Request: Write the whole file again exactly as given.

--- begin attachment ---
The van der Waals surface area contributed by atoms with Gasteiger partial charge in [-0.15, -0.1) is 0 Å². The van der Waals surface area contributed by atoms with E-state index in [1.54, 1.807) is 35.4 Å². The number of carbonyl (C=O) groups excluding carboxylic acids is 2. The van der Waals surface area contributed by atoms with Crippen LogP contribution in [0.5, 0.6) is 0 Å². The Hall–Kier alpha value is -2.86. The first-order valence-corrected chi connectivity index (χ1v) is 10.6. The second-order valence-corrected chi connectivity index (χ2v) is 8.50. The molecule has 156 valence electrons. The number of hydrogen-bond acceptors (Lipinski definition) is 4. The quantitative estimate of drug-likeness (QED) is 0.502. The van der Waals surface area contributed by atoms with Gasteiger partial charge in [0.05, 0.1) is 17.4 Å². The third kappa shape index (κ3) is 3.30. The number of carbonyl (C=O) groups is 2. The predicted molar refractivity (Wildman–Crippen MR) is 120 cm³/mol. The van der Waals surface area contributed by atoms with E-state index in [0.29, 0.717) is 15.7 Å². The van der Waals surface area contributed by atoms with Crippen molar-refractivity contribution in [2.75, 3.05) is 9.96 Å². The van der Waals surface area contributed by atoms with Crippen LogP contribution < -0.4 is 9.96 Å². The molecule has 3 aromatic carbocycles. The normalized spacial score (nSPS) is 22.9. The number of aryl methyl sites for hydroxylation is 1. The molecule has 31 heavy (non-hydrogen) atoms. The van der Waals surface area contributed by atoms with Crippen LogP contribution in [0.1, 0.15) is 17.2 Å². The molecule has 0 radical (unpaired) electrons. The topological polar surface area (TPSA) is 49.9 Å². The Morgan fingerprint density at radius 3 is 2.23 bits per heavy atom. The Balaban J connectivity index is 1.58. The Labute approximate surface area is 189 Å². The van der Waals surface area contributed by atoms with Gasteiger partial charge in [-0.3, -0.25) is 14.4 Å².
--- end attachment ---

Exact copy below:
The van der Waals surface area contributed by atoms with Gasteiger partial charge in [-0.15, -0.1) is 0 Å². The van der Waals surface area contributed by atoms with E-state index in [1.54, 1.807) is 35.4 Å². The number of carbonyl (C=O) groups excluding carboxylic acids is 2. The van der Waals surface area contributed by atoms with Crippen LogP contribution in [0.5, 0.6) is 0 Å². The Hall–Kier alpha value is -2.86. The first-order valence-corrected chi connectivity index (χ1v) is 10.6. The second-order valence-corrected chi connectivity index (χ2v) is 8.50. The molecule has 156 valence electrons. The number of hydrogen-bond acceptors (Lipinski definition) is 4. The quantitative estimate of drug-likeness (QED) is 0.502. The van der Waals surface area contributed by atoms with Gasteiger partial charge in [0.05, 0.1) is 17.4 Å². The third kappa shape index (κ3) is 3.30. The number of carbonyl (C=O) groups is 2. The predicted molar refractivity (Wildman–Crippen MR) is 120 cm³/mol. The van der Waals surface area contributed by atoms with E-state index in [0.29, 0.717) is 15.7 Å². The van der Waals surface area contributed by atoms with Crippen molar-refractivity contribution in [2.75, 3.05) is 9.96 Å². The van der Waals surface area contributed by atoms with Crippen LogP contribution < -0.4 is 9.96 Å². The molecule has 3 aromatic carbocycles. The normalized spacial score (nSPS) is 22.9. The number of aryl methyl sites for hydroxylation is 1. The molecule has 31 heavy (non-hydrogen) atoms. The van der Waals surface area contributed by atoms with Crippen LogP contribution in [0.1, 0.15) is 17.2 Å². The molecule has 0 radical (unpaired) electrons. The topological polar surface area (TPSA) is 49.9 Å². The Morgan fingerprint density at radius 3 is 2.23 bits per heavy atom. The Balaban J connectivity index is 1.58. The Labute approximate surface area is 189 Å². The van der Waals surface area contributed by atoms with Gasteiger partial charge in [-0.3, -0.25) is 14.4 Å².